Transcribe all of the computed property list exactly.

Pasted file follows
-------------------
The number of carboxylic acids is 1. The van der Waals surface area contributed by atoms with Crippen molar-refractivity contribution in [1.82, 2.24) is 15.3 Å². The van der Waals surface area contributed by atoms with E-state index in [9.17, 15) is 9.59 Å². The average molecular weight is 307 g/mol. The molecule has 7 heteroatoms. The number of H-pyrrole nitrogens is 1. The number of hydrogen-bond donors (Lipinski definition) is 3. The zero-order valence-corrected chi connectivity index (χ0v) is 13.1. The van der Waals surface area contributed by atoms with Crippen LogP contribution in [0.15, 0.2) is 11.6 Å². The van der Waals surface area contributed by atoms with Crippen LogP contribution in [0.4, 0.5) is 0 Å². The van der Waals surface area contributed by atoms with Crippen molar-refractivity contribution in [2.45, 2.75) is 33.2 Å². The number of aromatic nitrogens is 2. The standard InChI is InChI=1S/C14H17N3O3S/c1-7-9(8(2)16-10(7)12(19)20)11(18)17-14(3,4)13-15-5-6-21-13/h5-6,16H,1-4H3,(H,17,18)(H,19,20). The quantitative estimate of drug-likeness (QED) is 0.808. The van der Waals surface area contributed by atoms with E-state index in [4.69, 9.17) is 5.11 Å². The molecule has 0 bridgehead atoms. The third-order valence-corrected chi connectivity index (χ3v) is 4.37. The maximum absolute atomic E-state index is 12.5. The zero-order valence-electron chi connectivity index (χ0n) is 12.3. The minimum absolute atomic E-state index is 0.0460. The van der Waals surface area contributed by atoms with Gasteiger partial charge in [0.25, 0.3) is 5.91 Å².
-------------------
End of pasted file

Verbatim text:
The number of carboxylic acids is 1. The van der Waals surface area contributed by atoms with Crippen molar-refractivity contribution in [1.82, 2.24) is 15.3 Å². The van der Waals surface area contributed by atoms with E-state index in [9.17, 15) is 9.59 Å². The average molecular weight is 307 g/mol. The molecule has 7 heteroatoms. The number of H-pyrrole nitrogens is 1. The number of hydrogen-bond donors (Lipinski definition) is 3. The zero-order valence-corrected chi connectivity index (χ0v) is 13.1. The van der Waals surface area contributed by atoms with Crippen LogP contribution in [0.15, 0.2) is 11.6 Å². The van der Waals surface area contributed by atoms with Crippen LogP contribution in [0.4, 0.5) is 0 Å². The van der Waals surface area contributed by atoms with Crippen molar-refractivity contribution in [2.45, 2.75) is 33.2 Å². The number of aromatic nitrogens is 2. The standard InChI is InChI=1S/C14H17N3O3S/c1-7-9(8(2)16-10(7)12(19)20)11(18)17-14(3,4)13-15-5-6-21-13/h5-6,16H,1-4H3,(H,17,18)(H,19,20). The quantitative estimate of drug-likeness (QED) is 0.808. The van der Waals surface area contributed by atoms with E-state index in [4.69, 9.17) is 5.11 Å². The molecule has 0 bridgehead atoms. The third-order valence-corrected chi connectivity index (χ3v) is 4.37. The maximum absolute atomic E-state index is 12.5. The zero-order valence-electron chi connectivity index (χ0n) is 12.3. The minimum absolute atomic E-state index is 0.0460. The van der Waals surface area contributed by atoms with Gasteiger partial charge in [0.25, 0.3) is 5.91 Å².